the other under command of Col. CHITTENDEN,
composed of the Indiana Volunteers, left
Grafton early last night, nnd after marching
the entile night about 20 miles through a
drenching rain, surprised a camp of rebels,
2,000 strong, at Phillippa, Va , and routed
them, killing 13, capturing a large amount of
arms, horses, ammunition, provisions, camp
equippage, Ac. The surprise was complete,
and at the lust advice®, the Federal troops
were in hot pursuit of the rebels. It is prob
bie that many prisoners will be taken.
Col KELLY was mortally wonnded, and lias
since died. Several others of the Federal troops
were slightly wounded.
US* PROPOSAL FOR THE' $3,OOO,OOO LOAN.
—Wc observe that Gov. Curlin has given no
tice that proposals will be received at the office
of the Secretary of the Commonwealth, until 3
o'clock, P. M., of the fifth of June, for the
loaning to the Commonwealth the sum of three
Millions of Dollars, at six percent per annum,
payable semi-annually in Philadelphia, redeem
able in ten years, free from all taxation for any
purpose whatever. The State reserves the
right to accept the whole or any part of the
amount offered to be taken, unless the proposer
stipulates otherwise. No conditional propo
sals will be considered. Upon the acceptance
of any proposals, at least ten per cent, of the
amount must be paid down, the balance, if pre
ferred by the bidder, in thirty and sixty days,
when certificates shall issue for the same, bear
ing interest from the time of payment.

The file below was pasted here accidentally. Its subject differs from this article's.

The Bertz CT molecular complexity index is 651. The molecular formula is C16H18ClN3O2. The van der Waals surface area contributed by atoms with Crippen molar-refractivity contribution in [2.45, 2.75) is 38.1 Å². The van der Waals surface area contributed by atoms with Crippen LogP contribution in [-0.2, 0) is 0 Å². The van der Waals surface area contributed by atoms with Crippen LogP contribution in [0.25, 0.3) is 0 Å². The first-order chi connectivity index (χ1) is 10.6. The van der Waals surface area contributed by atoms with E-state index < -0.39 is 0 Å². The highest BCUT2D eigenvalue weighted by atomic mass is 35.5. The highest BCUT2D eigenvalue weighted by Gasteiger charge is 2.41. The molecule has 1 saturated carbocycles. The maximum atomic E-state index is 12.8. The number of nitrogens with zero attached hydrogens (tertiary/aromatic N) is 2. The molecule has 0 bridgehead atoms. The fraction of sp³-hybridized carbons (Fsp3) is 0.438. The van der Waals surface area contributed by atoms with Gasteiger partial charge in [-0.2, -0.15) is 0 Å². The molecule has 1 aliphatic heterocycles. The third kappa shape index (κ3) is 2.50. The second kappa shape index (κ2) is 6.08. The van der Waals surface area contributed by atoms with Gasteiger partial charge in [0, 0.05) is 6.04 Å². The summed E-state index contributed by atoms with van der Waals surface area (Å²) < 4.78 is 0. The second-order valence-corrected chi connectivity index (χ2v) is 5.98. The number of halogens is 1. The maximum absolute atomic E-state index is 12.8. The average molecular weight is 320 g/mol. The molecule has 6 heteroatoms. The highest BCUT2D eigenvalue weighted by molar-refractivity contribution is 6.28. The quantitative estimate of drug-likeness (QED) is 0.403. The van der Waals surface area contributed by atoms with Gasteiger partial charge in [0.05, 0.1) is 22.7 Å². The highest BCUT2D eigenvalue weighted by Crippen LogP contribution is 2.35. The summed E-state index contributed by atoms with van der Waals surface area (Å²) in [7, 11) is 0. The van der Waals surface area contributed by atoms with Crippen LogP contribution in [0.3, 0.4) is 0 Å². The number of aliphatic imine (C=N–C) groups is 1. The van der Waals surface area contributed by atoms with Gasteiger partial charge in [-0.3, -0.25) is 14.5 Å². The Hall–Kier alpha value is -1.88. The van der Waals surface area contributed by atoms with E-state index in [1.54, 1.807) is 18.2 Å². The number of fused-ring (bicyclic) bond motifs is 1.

COMMISSIONrus APPOINTED. —The Governor
lias appointed JACOD FRY, Jr., of .Montgom
ery county, and BENJAMIN lIAYWOOO, of
Schuylkill county, Commissioners to investi
gate the facts connected with the furnishing
of supplies of every kind, including clothing,
&e , to the State.
The appointment of these persons is a guar
an'ce that the investigation will be thorough
and searching. Mr. Fry has the entire confi
dence of the people of this State. As Auditor
Gene: al be proved himself fearless and incor
ruptible. Mr. HAYWOOD aiso sustains the
highest character. The public may rest ratis
fied that these Commissioners have no person
al partialities which will deter them from, ex
posing the truth in relation to the frauds up
on tiie Slate.
SIIASIKITI. TREATMENT OF THE TROOPS AT
LANCASTEP.. —The Fourteenth and Fifteenth
Regiments of the Pennsylvania troops encamp
ed near Lancaster, are almost in a state of in
subordination consequent upon the shocking
condition of the commissary department. The
authorities hare demaned a retorm. Much cl
the pork is rancid or putresent, nnd the sup
ply of bread insufficient. For supper on Thurs
day night a company of seventy-four men had
only fourteen pounds of bread, and the pork
furnished them being unfit to eat was thrown
TREASON IN VIRGINIA. —Judge Lyons, of
Virginia, in a recent charge to a grand jury at
Richmond, gave the following definition of
" Any citizen ot "resident of Virginia, who
now adheres to the United States, giving the
government thereof or its officers aid or com
fort, is guilty of treason. Furnishing inform
ation or intelligence, money, arms, ammuni
tion, provisions, or any other assistance, wheth
er gratuitously or for reward, is giving aid,
and therefore committing treason. Even the
attempt to do any of these things, though un
successful, will make a man guilty of treason."
Senator Mason advocates the expulsion from
the State of Virginia of all those who do not
vote in favor of Seces.-ion; he will not even
let those remain who do not vote at all, claim